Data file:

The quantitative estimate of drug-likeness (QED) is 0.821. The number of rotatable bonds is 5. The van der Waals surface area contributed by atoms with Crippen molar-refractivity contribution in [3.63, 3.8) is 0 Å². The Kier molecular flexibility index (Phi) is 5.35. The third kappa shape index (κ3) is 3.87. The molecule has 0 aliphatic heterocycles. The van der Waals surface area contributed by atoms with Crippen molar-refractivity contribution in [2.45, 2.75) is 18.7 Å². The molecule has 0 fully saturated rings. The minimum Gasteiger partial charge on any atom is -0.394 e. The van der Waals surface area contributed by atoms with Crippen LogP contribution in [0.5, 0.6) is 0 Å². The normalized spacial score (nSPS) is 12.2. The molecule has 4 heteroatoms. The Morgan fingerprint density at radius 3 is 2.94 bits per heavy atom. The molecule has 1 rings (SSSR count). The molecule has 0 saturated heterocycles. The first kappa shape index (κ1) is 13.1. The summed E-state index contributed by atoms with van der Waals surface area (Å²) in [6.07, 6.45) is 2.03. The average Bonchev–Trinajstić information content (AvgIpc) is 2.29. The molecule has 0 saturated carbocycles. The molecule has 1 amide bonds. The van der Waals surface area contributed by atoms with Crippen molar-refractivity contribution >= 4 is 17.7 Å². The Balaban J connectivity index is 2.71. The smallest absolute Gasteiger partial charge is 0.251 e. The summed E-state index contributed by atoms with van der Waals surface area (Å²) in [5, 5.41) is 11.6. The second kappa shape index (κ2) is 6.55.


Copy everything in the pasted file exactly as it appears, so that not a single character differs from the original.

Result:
The quantitative estimate of drug-likeness (QED) is 0.821. The number of rotatable bonds is 5. The van der Waals surface area contributed by atoms with Crippen molar-refractivity contribution in [3.63, 3.8) is 0 Å². The Kier molecular flexibility index (Phi) is 5.35. The third kappa shape index (κ3) is 3.87. The molecule has 0 aliphatic heterocycles. The van der Waals surface area contributed by atoms with Crippen molar-refractivity contribution in [2.45, 2.75) is 18.7 Å². The molecule has 0 fully saturated rings. The minimum Gasteiger partial charge on any atom is -0.394 e. The van der Waals surface area contributed by atoms with Crippen LogP contribution in [0.5, 0.6) is 0 Å². The normalized spacial score (nSPS) is 12.2. The molecule has 4 heteroatoms. The Morgan fingerprint density at radius 3 is 2.94 bits per heavy atom. The molecule has 1 rings (SSSR count). The molecule has 0 saturated heterocycles. The first kappa shape index (κ1) is 13.1. The summed E-state index contributed by atoms with van der Waals surface area (Å²) in [6.07, 6.45) is 2.03. The average Bonchev–Trinajstić information content (AvgIpc) is 2.29. The molecule has 0 saturated carbocycles. The molecule has 1 amide bonds. The van der Waals surface area contributed by atoms with Crippen molar-refractivity contribution >= 4 is 17.7 Å². The Balaban J connectivity index is 2.71. The smallest absolute Gasteiger partial charge is 0.251 e. The summed E-state index contributed by atoms with van der Waals surface area (Å²) in [5, 5.41) is 11.6. The second kappa shape index (κ2) is 6.55.